3. When formulating a budget proposal, its authors must plan economic growth realistically, project budget revenue with more caution, and prepare for probable budget cuts by means of introducing the principle of conditional budgeting, i.e. establishing priorities for spending programmes.
  4. According to the absolute majority of the LFMI respondents (93 percent), the geopolitical situation resulting from the Russia-Ukraine conflict is the main risk source for Lithuanian businesses. The worsening economic situation in Europe has been reported to be a high- or medium-level risk by 83 percent of those polled.
  5. Market participants project that average net earnings will continue to grow steadily, amounting to LTL 2,002 (EUR 580) per month in 2015. General economic growth in the country is the key factor augmenting earnings.
  6. Unemployment is expected to decline further; however, its rate will still remain twice as high as in the pre-crisis period. According to the experts polled by LFMI, the rate of unemployment will stand at 10.7 percent and 10.1 percent at the end of 2014 and 2015 respectively.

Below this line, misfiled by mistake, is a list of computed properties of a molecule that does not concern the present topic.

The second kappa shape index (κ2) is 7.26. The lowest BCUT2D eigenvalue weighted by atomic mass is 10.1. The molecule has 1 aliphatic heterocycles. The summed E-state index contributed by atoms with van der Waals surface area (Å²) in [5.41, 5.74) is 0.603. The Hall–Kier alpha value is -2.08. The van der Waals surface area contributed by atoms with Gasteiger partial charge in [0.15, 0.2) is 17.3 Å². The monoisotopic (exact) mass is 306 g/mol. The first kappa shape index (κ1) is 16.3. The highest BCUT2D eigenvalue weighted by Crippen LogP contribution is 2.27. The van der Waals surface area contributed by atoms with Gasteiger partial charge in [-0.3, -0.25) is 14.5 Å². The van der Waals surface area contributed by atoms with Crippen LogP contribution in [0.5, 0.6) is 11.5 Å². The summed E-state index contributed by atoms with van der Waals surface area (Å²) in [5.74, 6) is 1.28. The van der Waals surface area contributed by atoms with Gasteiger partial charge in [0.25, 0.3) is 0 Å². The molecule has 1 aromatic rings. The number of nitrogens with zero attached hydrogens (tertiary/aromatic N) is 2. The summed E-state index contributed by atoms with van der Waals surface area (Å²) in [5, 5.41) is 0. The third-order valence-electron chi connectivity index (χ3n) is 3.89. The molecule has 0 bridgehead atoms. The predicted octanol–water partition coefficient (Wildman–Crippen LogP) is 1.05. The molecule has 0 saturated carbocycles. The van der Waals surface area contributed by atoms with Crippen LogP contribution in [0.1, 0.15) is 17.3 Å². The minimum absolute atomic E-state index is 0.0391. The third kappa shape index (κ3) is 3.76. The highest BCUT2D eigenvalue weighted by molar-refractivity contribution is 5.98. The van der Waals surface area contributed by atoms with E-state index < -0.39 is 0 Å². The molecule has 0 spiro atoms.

7. According to a third of the LFMI survey respondents (33 percent), the feeble economic situation is the main reason that a large portion of individuals are still failing in finding jobs. Nearly a quarter (23 percent) of market participants polled think that recruitment is being inhibited by an overly high minimum wage and tight employment regulations.
  8. Lithuanian exports will only undergo a 4-percent growth in 2014 compared to an 8-percent increase projected at the beginning of this year.
  9. As the LFMI survey demonstrates, consumer prices will rise by 2.6 percent in 2015.
  10. Market participants project that 24 percent of GDP will be generated in the underground economy in 2015.

Forecasts reported in the 34th survey of the Lithuanian economy conducted by LFMI

Indicator Forecast for 2014 reported in September 2013 Estimate for 2013 reported in February 2014 Forecast for 2014 reported in February 2014 Forecast for 2014 reported in September 2014 Forecast for 2015 reported in September 2014
GDP growth 3.5% 3.0% 3.5% 2.8% 2.8%
Unemployment rate, end of period 10.7% 11.8% 10.6% 10.7% 10.1%
Changes in consumer prices, end of period 2.6% 2.0% 2.6% 2.1% 2.6%
Export growth 9% 8.9% 8.4% 4.4% 5.7%
Import growth 9% 8.1% 9.1% 5.6% 6.5%
Shadow economy, share in GDP 23% 26.0% 25.2% 24.9% 24.1%
Tax burden, share in GDP 35% 36.3% 37.1% 34.9% 35.7%
Average personal earnings (received in Litas after tax) 1,828 1,853 1,958 1,888 2,002
  1. Which of these risk sources are the most considerable ones for Lithuanian businesses during the next half a year?